In this low-resolution video from 1996 Mazzy plays "Viper Mad" with Joe Muranyi and Eli Newberger.

Thursday, April 7, 2016

"Great Musician Says Jazz Is Bound To Fail" by Carter Latimer 1922

Here is a small article on jazz from The Musical Leader, Vol. 43 from 1922.

"Jazz is a great dance for the man or woman who doesn't know how to dance."

"It doesn't require dancing to dance jazz."

"Take the dance away from the floor and jazz music wouldn't last a week."

"The flat-footed, knock-kneed, pigeon-toed man, or the man or woman who hasn't any rhythm or music in his soul is what keeps jazz music and jazz dancing before the public."

"Jass is a dance made by and for the flat-footed man."

"When jazz is buried, and the funeral is not far distant, it will be buried so deep that God himself  can't find it then-and flat-footed man and the unmusical woulds will be the mourners at the grave."

These were some of the original flashes from the tongue of John Philip Sousa.

John Philip Sousa the famous conductor and composer, who was born in 1854, had ten more years to put up with jazz music. As a composer of Marches, he was a power house, but as a predictor of the demise of jazz he was less than useless.

Saturday, April 2, 2016

Jazz Performance Saturday! - "Isle of Capri" - John Petters with Max Collie's All Star Festival Band

The first Saturday of the month features drummers for the Saturday Jazz Performance. So, today we look and listen to the drumming of John Petters as he drums with Max Collie's All Star Festival Band on March 4, 2011.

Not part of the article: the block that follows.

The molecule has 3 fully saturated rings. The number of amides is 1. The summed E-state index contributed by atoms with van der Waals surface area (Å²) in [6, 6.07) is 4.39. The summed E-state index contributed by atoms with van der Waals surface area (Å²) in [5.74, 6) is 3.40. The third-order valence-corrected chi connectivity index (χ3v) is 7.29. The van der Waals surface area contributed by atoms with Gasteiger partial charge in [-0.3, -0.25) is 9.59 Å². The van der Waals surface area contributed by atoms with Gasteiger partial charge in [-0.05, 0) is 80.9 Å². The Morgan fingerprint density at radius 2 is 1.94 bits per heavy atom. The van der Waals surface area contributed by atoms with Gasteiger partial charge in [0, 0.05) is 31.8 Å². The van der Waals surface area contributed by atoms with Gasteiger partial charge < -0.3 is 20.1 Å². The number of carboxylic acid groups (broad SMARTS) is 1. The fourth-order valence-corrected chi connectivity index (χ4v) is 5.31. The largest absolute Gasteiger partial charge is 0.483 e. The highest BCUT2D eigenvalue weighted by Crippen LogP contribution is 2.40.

Petters was born in Stratford, East London. As a youngster he began collecting 78 records and was a shortwave radio enthusiast. In 1971 he began drumming along to old records which taught him the basics. By the time he was in college he had already started his first band. He started gigging in 1976 and by the next year he had formed The New Dixie Syncopators and recorded his first album in November.

1985 was a big year for Petters he founded the "Square Jazz Club" in Harlow, England and wrote a three part series on the History of Jazz Drumming. For three years he toured with "Legends of British Trad" from 1991 to 1994. He also organized the first jazz festival at Wisbech, England in 1995.

Petters continued touring and playing right up into the 2000s. He has a YouTube Page.

Isle of Capri was written in 1934 by Wilhelm Grosz (1894-1939)  who composed the music and Jimmy Kennedy (1902-1984) who added the lyrics. The first recording of the tune was by Lew Stone and His Band which took place on July 25, 1934.

Here Petters plays with Max Collie on trombone, Chez Chesterman on cornet, Brian White on clarinet, "Gentleman" Jim McInstosh on banjo, and Annie Hawkins on bass.